Primary season a long process to presidential nomination for political parties

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By Regis L. Roberts

Talk of the primary season is dominating news coverage, and the outcome will decide who it is that the Democrats and Republicans will nominate as their party’s presidential candidate.

Political science Professor Christy Woodward-Kaupert said states vary in the way they conduct primaries and caucuses.

For example, she said Texas, which will have its primary March 4, does not require voters to be registered with the party to vote in that party’s primary and party affiliation is established when people vote.

Other states require voters to be registered with a party as a condition of voting, she said.

A caucus, which Kaupert described as a “very different animal” compared to a primary, is an open gathering of party members to determine policy and select candidates. Primaries, like election voting, are done by anonymous ballot.

Iowa, a caucus state, was the first state to have elections. Sen. Barack Obama, D-Ill., and former Republican Arkansas Gov. Mike Huckabee won their respective parties’ races.

Political science Professor Bill Byerly said the caucus system was more popular four decades ago.

The switch, Byerly said, was prompted by the popularity of anti-war candidates running against Hubert Humphrey for the Democratic nomination for president in 1968.

Candidates like Eugene McCarthy, George McGovern and Robert Kennedy gained popularity by running in opposition to the Vietnam War and were winning primaries but not in caucus states, Byerly said.

The change to more primary states originated with a report released in 1970 by a commission led by McGovern.

The problem with caucuses, he said, is that they are peopled by party activists and do not always reflect popular opinion, which, in 1968, was moving against the war in Vietnam.

Indeed, political science Instructor Suzanne Martinez wondered what to call the kind of people who attend caucuses, pondering the term “political zealots,” then going with “political idealists” as a good way to demonstrate their enthusiasm for party politics.

“(Caucus voters) really believe in the democratic system to the extent that they are going to go argue with their neighbors, and a lot of people won’t do that,” Martinez said.

Moreover, a caucus requires those who are participating to gather together all at once, making them hard for people with disabilities and inflexible work schedules to attend, whereas primaries allow people to come and go to cast a ballot, she said.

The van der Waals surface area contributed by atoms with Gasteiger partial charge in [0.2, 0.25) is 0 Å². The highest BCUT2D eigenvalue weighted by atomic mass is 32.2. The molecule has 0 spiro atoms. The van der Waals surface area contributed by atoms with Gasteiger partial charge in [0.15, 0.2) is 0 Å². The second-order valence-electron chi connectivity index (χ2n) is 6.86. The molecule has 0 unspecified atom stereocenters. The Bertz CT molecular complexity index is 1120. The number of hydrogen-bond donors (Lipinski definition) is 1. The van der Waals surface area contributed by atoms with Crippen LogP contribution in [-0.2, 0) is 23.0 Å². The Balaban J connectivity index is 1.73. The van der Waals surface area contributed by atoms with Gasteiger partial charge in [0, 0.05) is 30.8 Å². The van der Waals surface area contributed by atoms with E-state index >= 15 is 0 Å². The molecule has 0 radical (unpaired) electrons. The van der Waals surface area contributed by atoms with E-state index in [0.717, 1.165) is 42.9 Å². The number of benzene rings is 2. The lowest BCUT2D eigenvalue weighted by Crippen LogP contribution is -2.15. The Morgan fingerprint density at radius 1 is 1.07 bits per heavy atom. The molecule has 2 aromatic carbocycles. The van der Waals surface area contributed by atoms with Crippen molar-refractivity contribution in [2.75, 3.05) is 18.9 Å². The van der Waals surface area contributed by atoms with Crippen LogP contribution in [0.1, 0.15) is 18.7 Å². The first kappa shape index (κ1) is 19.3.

Primaries, Byerly said, are more democratic in the sense of participation, but there has been a shift to an emphasis on the candidate who can run the most affective advertising campaign.

Advertising dollars hold sway now instead of the party bosses in the notorious “smoke-filled rooms,” he said.

The tricky part of presidential nominations comes when delegates are added to the process.

Once people vote, a meeting follows — precinct convention for Democrats and a caucus for Republicans — where delegates, or people chosen to represent the party, are selected at the precinct level, then county and finally state level to show up at their party’s respective conventions. The Democratic National Convention will start Aug. 25 in Denver and the Republican National Convention will start Sept. 1 in Minneapolis.

Delegates are broken up proportionally based on the outcome of the state primary. Therefore, if a candidate won 50 percent of the votes in the Texas primary, they would receive 50 percent of the delegate pledges for Texas during the national conventions.

Byerly said the number of delegates a state receives for the national convention is based on population.

For a candidate to win their party’s nomination, they must receive a simple majority of the delegates, which is 2,025 delegates of the Democrat’s 4,049 total delegates and 1,191 delegates for the 2,380 total delegates for the Republicans. Texas has 228 delegates for the Democrats and 140 for the Republicans, both about 17 percent of the total number of delegates at each convention.

Byerly said the idea of conventions has become antiquated, and the events are anticlimactic because the primary season has become so front-loaded, how the delegates pledge their votes is known well in advance.

The front-loading of primaries is one of the main criticisms about the way they are run.

The rush states go through to try to move closer to the new year makes it hard for small-name candidates to gain footing.

As a result of this rush, Byerly said, candidates are now starting their campaigns in the fall a year before an election.

This has caused trouble for Florida, which, in defiance of Democratic National Committee wishes, moved its primary to Tuesday.

The Democrats decided to strip Florida of its delegate representation at the convention. Florida was originally meant to have 29 delegates at the convention.

No matter what, as per tradition, Iowa and New Hampshire are always the first states to have a say.

This is also a bone of contention between party operatives and local activists.


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